I Can’t Escape: Darkness, developed by Fancy Fish Games, has only one aim: to scare the hell out of you.
With its simple, randomly generated graphics and labyrinthine corridors, all you need to do is escape before the darkness takes hold. A spiritual successor to popular indie title I Can’t Escape, is this game worthy of your fear, or just horrifyingly bad?
To be brutally honest, it doesn’t feel like I Can’t Escape: Darkness has been given the full attention that it needs. Taking it at face value and stripping back all the problems, the game does achieve what it sets out to do, and that’s to unnerve the player. Having said that when you are sat in the darkness with a set of headphones plugged in, as is encouraged by the games menu, that’s not a magnificent feat. What should define it is how it goes about playing with your anxieties and what sets it apart from other titles of this genre, such as the classic Slenderman. I Can’t Escape: Darkness has a lot of things going for it, but unfortunately they are not pushed to its full potential.
“I Can’t Escape: Darkness has a lot of things going for it, but unfortunately they are not pushed to its full potential”
The control system does start off as a bit jarring. The step-by-step grid system restricts the flow of movement to a very slow pace, which at first was considered a massive hindrance to the smoothness of the gameplay. However as I ventured further into the maze and encountered more hostile forces, I started to appreciate how that restricted movement increased the panic factor when turning tail to run from an advancing foe.
However, the biggest issue that comes with this horror thriller is the fundamental fact that it doesn’t really seem to have an understanding of its own lore. Though it would be foolish to put an emphasis on story with a game of this type and platform, having played through the labyrinth a good 15 times, I was never entirely sure what the main objective was. The obvious intent was of course, “escape the darkness” but how to do that and what signified completion of this task still remains a mystery. Numerous times my time in the maze was cut short by a tedious death by rats, an enchanted tangle of vines or a ghostly apparition, but a good third of my runs ended with me finding the very heart of the labyrinth and becoming what was described as a “‘watcher”.’ Whether this was the end of the game or just another eternal damnation, I can’t be ‘quite sure, but I also found that once you’ve found the heart once, the challenge in finding it a second time becomes less and less difficult. Though I tried to take alternate paths each time I delved into the game, the maze doesn’t seem to change, which may not be a significant fault in the design, as even on the fifteenth playthrough I was finding new tombs and new passages, that although didn’t lead to new revelations, helped me understand the vastness of the level design. I daresay that I didn’t manage to discover anything, but I’m sceptical that even if I had, it would have little effect on my overall opinion of the game.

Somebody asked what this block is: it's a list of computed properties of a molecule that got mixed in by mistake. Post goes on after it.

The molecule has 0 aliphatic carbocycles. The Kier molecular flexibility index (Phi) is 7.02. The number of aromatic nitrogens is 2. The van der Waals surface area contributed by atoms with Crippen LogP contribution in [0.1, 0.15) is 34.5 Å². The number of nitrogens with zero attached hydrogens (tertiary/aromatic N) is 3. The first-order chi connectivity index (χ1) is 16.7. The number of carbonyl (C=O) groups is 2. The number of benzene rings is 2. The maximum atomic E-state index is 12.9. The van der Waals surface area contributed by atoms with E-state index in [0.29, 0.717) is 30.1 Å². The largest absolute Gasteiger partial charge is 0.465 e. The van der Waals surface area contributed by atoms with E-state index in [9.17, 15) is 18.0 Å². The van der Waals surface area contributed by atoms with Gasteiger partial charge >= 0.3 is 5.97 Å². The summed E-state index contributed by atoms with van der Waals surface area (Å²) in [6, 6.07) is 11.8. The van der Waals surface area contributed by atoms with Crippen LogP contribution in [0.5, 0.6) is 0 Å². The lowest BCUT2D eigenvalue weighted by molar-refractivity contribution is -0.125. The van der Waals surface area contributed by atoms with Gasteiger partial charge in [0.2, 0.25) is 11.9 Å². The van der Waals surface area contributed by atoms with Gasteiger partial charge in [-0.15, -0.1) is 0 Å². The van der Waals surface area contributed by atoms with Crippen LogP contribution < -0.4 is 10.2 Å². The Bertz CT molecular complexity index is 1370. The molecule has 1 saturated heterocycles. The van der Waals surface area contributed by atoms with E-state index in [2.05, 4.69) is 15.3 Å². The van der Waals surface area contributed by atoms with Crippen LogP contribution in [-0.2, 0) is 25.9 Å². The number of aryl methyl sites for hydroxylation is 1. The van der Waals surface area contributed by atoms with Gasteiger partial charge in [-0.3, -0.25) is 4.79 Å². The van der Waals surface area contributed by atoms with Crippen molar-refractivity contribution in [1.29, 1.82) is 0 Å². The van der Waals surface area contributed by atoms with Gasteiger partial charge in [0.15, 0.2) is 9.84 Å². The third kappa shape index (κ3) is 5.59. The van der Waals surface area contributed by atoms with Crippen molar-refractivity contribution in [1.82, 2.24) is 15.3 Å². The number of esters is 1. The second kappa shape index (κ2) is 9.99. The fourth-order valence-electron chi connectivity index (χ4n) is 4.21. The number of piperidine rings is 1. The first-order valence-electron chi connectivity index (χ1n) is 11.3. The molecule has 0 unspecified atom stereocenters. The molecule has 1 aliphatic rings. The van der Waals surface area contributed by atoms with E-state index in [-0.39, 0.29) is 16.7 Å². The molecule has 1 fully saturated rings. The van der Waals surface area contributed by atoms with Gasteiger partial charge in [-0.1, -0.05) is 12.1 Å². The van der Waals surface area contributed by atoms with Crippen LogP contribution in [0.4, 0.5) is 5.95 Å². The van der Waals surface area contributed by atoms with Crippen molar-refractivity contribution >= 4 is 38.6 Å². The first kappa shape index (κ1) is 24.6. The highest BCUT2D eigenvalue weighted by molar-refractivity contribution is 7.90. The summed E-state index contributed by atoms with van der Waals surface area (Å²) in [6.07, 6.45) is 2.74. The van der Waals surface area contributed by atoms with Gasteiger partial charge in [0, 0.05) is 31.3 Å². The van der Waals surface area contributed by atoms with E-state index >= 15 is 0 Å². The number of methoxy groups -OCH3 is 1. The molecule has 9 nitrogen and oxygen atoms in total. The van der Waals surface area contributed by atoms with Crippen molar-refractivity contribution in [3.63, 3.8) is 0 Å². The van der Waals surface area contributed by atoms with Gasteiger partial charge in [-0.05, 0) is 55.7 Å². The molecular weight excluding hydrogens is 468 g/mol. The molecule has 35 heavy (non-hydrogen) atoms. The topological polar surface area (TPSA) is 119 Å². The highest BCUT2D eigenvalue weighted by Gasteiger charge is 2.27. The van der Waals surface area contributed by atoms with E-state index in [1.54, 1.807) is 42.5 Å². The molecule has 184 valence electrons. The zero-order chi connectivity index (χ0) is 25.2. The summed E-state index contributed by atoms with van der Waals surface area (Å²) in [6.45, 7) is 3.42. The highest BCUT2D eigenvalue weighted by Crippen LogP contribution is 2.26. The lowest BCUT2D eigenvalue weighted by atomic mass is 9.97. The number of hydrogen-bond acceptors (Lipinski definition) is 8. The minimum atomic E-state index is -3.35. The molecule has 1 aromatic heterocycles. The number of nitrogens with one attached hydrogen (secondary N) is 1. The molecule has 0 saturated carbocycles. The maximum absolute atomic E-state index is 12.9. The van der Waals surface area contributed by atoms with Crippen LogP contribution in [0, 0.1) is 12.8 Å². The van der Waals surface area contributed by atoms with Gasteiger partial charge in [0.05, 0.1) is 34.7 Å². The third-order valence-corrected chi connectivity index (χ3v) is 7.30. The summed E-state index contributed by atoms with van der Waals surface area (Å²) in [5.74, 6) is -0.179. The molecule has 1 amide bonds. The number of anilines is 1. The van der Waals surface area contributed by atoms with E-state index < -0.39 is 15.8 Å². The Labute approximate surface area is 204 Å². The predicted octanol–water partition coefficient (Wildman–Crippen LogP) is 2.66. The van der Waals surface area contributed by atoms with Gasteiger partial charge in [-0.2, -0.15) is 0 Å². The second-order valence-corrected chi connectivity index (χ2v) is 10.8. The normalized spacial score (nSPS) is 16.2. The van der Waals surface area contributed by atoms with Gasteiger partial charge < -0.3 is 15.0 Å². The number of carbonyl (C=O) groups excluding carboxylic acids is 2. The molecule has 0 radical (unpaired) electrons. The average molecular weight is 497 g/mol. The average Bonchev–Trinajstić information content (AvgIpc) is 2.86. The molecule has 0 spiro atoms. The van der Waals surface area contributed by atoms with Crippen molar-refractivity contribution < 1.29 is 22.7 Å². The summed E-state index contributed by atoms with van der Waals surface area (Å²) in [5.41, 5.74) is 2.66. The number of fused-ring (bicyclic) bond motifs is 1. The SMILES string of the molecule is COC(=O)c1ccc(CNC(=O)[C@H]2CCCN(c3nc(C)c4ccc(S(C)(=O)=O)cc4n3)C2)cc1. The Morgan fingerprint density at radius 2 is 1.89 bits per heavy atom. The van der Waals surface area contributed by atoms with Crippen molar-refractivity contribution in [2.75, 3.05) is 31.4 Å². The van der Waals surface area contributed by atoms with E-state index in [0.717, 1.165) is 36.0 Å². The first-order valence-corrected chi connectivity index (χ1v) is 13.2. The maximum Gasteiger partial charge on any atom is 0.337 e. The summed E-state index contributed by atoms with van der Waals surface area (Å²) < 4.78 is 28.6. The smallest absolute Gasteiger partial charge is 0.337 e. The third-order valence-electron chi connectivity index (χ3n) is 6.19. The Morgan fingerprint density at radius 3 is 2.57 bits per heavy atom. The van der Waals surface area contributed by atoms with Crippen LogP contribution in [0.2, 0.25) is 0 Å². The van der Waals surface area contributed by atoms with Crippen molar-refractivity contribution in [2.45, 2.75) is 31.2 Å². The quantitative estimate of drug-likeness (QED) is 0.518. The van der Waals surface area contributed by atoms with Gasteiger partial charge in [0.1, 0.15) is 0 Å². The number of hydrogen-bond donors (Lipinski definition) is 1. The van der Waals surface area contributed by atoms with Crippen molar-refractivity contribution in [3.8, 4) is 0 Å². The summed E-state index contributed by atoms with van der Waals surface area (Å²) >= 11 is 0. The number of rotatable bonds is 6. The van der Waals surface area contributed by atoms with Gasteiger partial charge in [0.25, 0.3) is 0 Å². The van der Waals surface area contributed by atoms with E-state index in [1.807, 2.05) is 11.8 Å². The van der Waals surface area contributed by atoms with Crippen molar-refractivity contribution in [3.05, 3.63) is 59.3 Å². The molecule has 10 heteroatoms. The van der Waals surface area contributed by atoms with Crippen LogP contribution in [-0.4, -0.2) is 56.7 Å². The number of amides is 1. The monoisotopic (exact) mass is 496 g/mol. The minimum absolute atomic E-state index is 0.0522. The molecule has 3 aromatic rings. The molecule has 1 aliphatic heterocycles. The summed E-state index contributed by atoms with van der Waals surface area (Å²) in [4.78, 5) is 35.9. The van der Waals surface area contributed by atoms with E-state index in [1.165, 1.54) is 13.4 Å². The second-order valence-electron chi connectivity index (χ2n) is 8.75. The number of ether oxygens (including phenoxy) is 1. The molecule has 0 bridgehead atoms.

As I descended to the lower levels, I was increasingly prompted by on-screen text stating I’d find the heart of the darkness in the lowest levels, which when considering the narrative works to increase your fears as rather than escaping the danger hidden around every corner, you are going deeper and deeper into whatever nightmare this is. However, not only did I fail to find any new threat the deeper I went, but the concept of reaching the bottom of the maze undermined one of the other gameplay mechanics that kept us on our toes: the pitfall traps. At any given moment, you could be thrown down into the next level by an unexpected trap in the floor and at first, this went a long way to correcting the recklessness of the way I was playing, taking more care when working out where to go next. But when I started to fully understand what the game was telling me to do, that anxiety of getting caught by another trap was eliminated, because the traps were now essentially shortcuts to the next level. So rather than actively avoiding them and searching for the stairs, as I would normally have done, I was actively searching for the traps as a quick way down, since there was little consequence, not even a health drop, using them.
That being said, it does play with your anxieties and creates a sense of claustrophobia even though you are perfectly safe in your living room, bedroom or study. Many times did I turn a corner and see the ghostly apparition of a hostile spectre, only to turn tail and run as fast as the step-by-step movement controls would allow me. But again, it does feel like the game is missing a trick or two. Having discovered a new tomb in the labyrinth that did turn out to be a dead end, after a brief investigation of the coffins, the sound of a stone door closing caused panic, thinking that I was getting locked in and funnelled down another path that was designed to scare me even more. But when turning back to the entrance I’d come through, the door was still ajar. Where that hidden door had opened remained unknown, but it did make me think already having a labyrinth setting, having trip switches and traps, would have gone a long way to increasing the fear factor, and give the game a more distinguished personality. What it needs is to put more pressure on its players.
I Can’t Escape: The Darkness has a lot of the features that it needs, and it isn’t hindered by its pixelated graphic design because, to be perfectly honest, it doesn’t need to be any fancier than that. What it does need to do, is go back to the drawing board and refine its gameplay features because that is what is currently bringing this game down. Although at such a low price, you do get what you pay for, but the replay value is not high.